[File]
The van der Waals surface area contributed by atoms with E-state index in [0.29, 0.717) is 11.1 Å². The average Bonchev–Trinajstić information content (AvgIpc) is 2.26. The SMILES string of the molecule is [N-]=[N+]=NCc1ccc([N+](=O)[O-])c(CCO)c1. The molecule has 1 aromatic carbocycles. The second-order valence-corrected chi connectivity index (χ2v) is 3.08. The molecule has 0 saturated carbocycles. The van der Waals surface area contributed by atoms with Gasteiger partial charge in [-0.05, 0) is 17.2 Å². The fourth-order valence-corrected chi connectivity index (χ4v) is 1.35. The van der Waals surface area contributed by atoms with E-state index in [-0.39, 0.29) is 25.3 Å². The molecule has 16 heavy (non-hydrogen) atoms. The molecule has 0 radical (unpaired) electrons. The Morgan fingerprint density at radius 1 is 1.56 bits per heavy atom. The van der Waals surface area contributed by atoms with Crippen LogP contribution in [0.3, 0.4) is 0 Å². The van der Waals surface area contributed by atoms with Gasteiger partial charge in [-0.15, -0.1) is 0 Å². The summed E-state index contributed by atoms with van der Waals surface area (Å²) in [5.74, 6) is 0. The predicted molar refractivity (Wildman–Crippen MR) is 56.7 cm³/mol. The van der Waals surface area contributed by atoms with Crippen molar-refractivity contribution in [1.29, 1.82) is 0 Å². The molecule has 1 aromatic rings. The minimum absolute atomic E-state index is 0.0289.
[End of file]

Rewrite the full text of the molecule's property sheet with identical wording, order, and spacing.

The van der Waals surface area contributed by atoms with E-state index in [0.29, 0.717) is 11.1 Å². The average Bonchev–Trinajstić information content (AvgIpc) is 2.26. The SMILES string of the molecule is [N-]=[N+]=NCc1ccc([N+](=O)[O-])c(CCO)c1. The molecule has 1 aromatic carbocycles. The second-order valence-corrected chi connectivity index (χ2v) is 3.08. The molecule has 0 saturated carbocycles. The van der Waals surface area contributed by atoms with Gasteiger partial charge in [-0.05, 0) is 17.2 Å². The fourth-order valence-corrected chi connectivity index (χ4v) is 1.35. The van der Waals surface area contributed by atoms with E-state index in [-0.39, 0.29) is 25.3 Å². The molecule has 16 heavy (non-hydrogen) atoms. The molecule has 0 radical (unpaired) electrons. The Morgan fingerprint density at radius 1 is 1.56 bits per heavy atom. The van der Waals surface area contributed by atoms with Crippen LogP contribution in [0.3, 0.4) is 0 Å². The van der Waals surface area contributed by atoms with Gasteiger partial charge in [-0.15, -0.1) is 0 Å². The summed E-state index contributed by atoms with van der Waals surface area (Å²) in [5.74, 6) is 0. The predicted molar refractivity (Wildman–Crippen MR) is 56.7 cm³/mol. The van der Waals surface area contributed by atoms with Crippen molar-refractivity contribution in [1.29, 1.82) is 0 Å². The molecule has 1 aromatic rings. The minimum absolute atomic E-state index is 0.0289.